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NASA DELAYS LAUNCH OF SHUTTLE TO JULY 13

NASA has decided to delay the launch of the first shuttle flight after the Columbia disaster by two months, citing continuing concerns about the buildup of ice on the external fuel tanks and other problems observed during a recent fueling test.

The earliest the launch for the shuttle Discovery could now occur would be the afternoon of July 13, new NASA administrator Michael Griffin said Friday.

The launch had been scheduled for May 22.

"We're going to return to flight, not rush to flight," said Griffin, who has been on the job for only two weeks. "We're going to do it right."

Griffin said that he also is ordering researchers at the Goddard Space Flight Center to begin planning for a Hubble servicing mission with the shuttle, even though such a mission has not been approved.

Two of the key problems that must be solved before Discovery can be launched involve hydrogen sensors in the external fuel tank and persistent ice buildup on external fuel lines on the tank.

During a recent fueling test, engineers observed intermittent malfunctions of two of the four hydrogen sensors in the tank. The sensors show when the hydrogen supply is exhausted so that the engines on the shuttle can be shut off. Mission rules require all four to be functioning at launch time.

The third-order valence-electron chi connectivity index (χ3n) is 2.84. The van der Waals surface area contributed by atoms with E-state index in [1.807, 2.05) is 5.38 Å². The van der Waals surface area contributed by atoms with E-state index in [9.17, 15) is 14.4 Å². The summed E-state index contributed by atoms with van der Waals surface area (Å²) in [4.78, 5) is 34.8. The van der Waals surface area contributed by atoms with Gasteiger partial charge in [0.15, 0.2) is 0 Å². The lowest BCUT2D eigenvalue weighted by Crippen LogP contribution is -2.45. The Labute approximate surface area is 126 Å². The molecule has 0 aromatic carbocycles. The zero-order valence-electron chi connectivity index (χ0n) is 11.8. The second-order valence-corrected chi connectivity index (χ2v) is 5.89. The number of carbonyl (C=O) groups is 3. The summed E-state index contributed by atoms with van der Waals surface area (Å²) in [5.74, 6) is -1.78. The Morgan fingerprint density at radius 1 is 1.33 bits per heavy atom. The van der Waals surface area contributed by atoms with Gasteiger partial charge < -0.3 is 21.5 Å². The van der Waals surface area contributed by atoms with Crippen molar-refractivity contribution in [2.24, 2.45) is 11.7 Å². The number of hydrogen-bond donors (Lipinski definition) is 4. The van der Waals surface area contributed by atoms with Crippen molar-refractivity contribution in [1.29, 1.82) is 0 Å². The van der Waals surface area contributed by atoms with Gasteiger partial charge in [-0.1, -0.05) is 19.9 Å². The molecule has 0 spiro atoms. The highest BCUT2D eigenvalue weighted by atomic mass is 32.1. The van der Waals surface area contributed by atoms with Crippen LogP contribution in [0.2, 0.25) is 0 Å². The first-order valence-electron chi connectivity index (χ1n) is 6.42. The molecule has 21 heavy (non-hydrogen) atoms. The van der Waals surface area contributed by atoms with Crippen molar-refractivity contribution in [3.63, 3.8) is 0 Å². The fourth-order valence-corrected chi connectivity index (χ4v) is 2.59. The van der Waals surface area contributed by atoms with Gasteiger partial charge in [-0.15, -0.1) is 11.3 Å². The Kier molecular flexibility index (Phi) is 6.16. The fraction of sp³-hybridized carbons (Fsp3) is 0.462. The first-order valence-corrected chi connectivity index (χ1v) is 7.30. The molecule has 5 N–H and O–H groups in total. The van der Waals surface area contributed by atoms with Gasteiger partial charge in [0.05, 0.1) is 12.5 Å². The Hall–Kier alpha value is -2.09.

William Readdy, the former astronaut who now heads NASA's space operations, said the sensors have been found to be functional. Engineers are now checking out the electrical lines that connect them -- in effect, wiggling junctions to see if they can find a loose connection. So far, they have not, he said.

Since the launch will be delayed by the search for malfunctioning sensors, "the prudent thing to do" is to address some potential icing problems, he said.

The primary area of concern involves bellows or expansion joints on the external lines that allow the lines to expand and contract in response to temperature changes during the fueling process.

Because of that motion, the bellows cannot be insulated with foam to prevent ice formation. The foam would crack and fall off, producing debris that could damage the leading edge of the orbiter wing -- the same problem that caused the cataclysmic destruction of Columbia during its re-entry on Feb. 1, 2003, killing all seven crew members.

Engineers already have installed what they call a "drip lip," a foam skirt around the joints that whisks condensed moisture away before it can freeze. The team thinks the drip lips can prevent as much as 70 percent of the ice buildup.

The repairs probably will not take the full six weeks, but July 13 marks the first available launch window when the mission -- designed to resupply the international space station -- can be conducted during daylight hours.

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